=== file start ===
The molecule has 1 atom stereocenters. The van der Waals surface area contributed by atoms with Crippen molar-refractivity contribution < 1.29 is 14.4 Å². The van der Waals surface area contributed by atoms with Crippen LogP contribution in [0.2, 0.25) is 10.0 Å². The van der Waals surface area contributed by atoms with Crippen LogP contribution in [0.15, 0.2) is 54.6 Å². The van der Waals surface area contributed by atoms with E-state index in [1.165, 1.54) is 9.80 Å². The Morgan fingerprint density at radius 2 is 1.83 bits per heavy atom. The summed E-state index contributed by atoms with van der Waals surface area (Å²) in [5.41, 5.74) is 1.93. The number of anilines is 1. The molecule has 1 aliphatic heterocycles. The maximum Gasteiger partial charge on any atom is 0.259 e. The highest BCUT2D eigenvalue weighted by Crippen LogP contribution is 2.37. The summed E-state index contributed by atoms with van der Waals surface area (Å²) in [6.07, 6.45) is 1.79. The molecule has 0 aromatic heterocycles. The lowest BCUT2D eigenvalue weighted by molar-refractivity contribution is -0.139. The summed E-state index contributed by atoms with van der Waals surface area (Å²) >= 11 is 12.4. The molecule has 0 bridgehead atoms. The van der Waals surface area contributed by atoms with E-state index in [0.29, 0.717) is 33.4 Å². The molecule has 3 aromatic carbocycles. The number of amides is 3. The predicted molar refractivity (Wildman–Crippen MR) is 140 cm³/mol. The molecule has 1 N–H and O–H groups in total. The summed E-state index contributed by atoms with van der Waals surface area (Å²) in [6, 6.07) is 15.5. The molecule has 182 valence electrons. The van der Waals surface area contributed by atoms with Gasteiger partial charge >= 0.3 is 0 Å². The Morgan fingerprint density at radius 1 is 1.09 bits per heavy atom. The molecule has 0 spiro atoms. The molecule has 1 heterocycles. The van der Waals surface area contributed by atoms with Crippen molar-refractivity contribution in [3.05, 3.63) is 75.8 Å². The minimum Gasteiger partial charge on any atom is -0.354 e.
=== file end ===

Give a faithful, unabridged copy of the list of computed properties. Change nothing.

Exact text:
The molecule has 1 atom stereocenters. The van der Waals surface area contributed by atoms with Crippen molar-refractivity contribution < 1.29 is 14.4 Å². The van der Waals surface area contributed by atoms with Crippen LogP contribution in [0.2, 0.25) is 10.0 Å². The van der Waals surface area contributed by atoms with Crippen LogP contribution in [0.15, 0.2) is 54.6 Å². The van der Waals surface area contributed by atoms with E-state index in [1.165, 1.54) is 9.80 Å². The Morgan fingerprint density at radius 2 is 1.83 bits per heavy atom. The summed E-state index contributed by atoms with van der Waals surface area (Å²) in [5.41, 5.74) is 1.93. The number of anilines is 1. The molecule has 1 aliphatic heterocycles. The maximum Gasteiger partial charge on any atom is 0.259 e. The highest BCUT2D eigenvalue weighted by Crippen LogP contribution is 2.37. The summed E-state index contributed by atoms with van der Waals surface area (Å²) in [6.07, 6.45) is 1.79. The molecule has 0 aromatic heterocycles. The lowest BCUT2D eigenvalue weighted by molar-refractivity contribution is -0.139. The summed E-state index contributed by atoms with van der Waals surface area (Å²) >= 11 is 12.4. The molecule has 0 bridgehead atoms. The van der Waals surface area contributed by atoms with E-state index in [0.29, 0.717) is 33.4 Å². The molecule has 3 aromatic carbocycles. The number of amides is 3. The predicted molar refractivity (Wildman–Crippen MR) is 140 cm³/mol. The molecule has 1 N–H and O–H groups in total. The summed E-state index contributed by atoms with van der Waals surface area (Å²) in [6, 6.07) is 15.5. The molecule has 182 valence electrons. The van der Waals surface area contributed by atoms with Gasteiger partial charge >= 0.3 is 0 Å². The Morgan fingerprint density at radius 1 is 1.09 bits per heavy atom. The molecule has 0 spiro atoms. The molecule has 1 heterocycles. The van der Waals surface area contributed by atoms with Crippen molar-refractivity contribution in [3.05, 3.63) is 75.8 Å². The minimum Gasteiger partial charge on any atom is -0.354 e.